Former Georgia Lighting president opens own store
Lisa Casinger -- Furniture Today, May 13, 2005
Dana Hunt, former president of Home Depot-owned Georgia Lighting has opened his own high-end lighting store in midtown Atlanta, mere steps away from his old job. Masterpiece Lighting's grand opening is June 9, that is as long as Home Depot doesn't get its way.
The mega retailer is suing Hunt, along with other previous employees, for stealing trade secretes, according to Hunt and reports in the Atlanta Journal Constitution. Hunt denies these charges and said he took nothing when he left Georgia Lighting, except his 30 years of lighting and retail experience.
Hunt said he saw the writing on the wall when the management change at Home Depot gave no clear direction for the future of Georgia Lighting and started moving it between divisions. He made a verbal offer to buy the company in April 2004, and said it was met with verbal approval. Hunt then started the process to procure financial backing, but by September negotiations for the purchase stopped. In November, Home Depot announced it was closing Georgia Lighting within 60 days and integrating the product and employees into Home Depot and Expo stores.
This past January, Hunt asked for a severance package, according to the lawsuit, and decided not to stay until March as was anticipated. Instead he used the due diligence he'd started last year to buy Georgia Lighting to open his own store and filed incorporation papers. He refused to sign a non-compete with Home Depot, openly admitted he was leaving to pursue his own business and quit, forfeiting company stock options.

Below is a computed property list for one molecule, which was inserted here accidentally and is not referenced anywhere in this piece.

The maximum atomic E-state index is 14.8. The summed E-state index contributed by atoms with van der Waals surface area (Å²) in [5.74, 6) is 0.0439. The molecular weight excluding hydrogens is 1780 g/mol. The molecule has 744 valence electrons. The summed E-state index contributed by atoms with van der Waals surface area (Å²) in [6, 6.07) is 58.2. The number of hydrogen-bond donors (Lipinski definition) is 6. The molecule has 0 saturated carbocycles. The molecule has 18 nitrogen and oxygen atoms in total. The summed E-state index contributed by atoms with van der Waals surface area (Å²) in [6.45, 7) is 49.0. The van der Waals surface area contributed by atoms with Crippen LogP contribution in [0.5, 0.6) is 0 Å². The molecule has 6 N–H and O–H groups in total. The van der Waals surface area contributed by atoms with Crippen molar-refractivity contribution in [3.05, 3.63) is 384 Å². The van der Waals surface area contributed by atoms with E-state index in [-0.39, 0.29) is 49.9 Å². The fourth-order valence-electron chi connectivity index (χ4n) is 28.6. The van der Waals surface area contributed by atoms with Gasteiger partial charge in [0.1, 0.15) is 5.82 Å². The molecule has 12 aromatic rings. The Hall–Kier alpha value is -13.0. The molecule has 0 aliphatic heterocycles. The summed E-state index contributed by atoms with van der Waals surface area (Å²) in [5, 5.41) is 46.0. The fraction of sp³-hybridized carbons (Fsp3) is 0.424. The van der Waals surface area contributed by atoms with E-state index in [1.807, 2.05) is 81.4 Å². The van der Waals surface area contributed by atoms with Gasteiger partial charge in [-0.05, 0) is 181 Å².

Home Depot closed Georgia Lighting on Jan. 28, and Hunt opened Masterpiece Lighting on Feb. 1. A month later Home Depot filed the lawsuit and also sought a temporary restraining order to close the new store. A Cobb County judge denied the injunction.
Hunt is the primary owner and financer of Masterpiece Lighting, though he has four employee partners. He's also hired about 35 former Georgia Lighting employees, including senior management and says he doesn't know how many, if any, were integrated into Home Depot Expo. Home Depot said in a statement to the AJC it asked Georgia Lighting's 106 workers to apply at Expo stores but won't disclose how many were hired.
Home Depot had not responded to phone calls at press time for this article.
"Masterpiece Lighting is what Georgia Lighting was before Home Depot bought it," Hunt said. "Home Depot made so many changes as far as service and what products we carried and we're reestablishing ourselves to be even better than before. We're going to focus on the restorations and service we were known for, the one-of-a-kind pieces, the high-end traditional and transitional product."
Hunt said the 16,000-sq.-ft. store is 90% ready for the June grand opening, and is open and doing business now, though most of the sales are custom orders at this point.
"We're not a competitor for Home Depot or the Expo; we're a high-end specialty lighting store," Hunt said. "They closed all the Georgia Lighting locations and dumped the people, they didn't integrate anything. We're working to provide the best service and product we can and we've been fortunate that our vendors and buyers have stood behind us."
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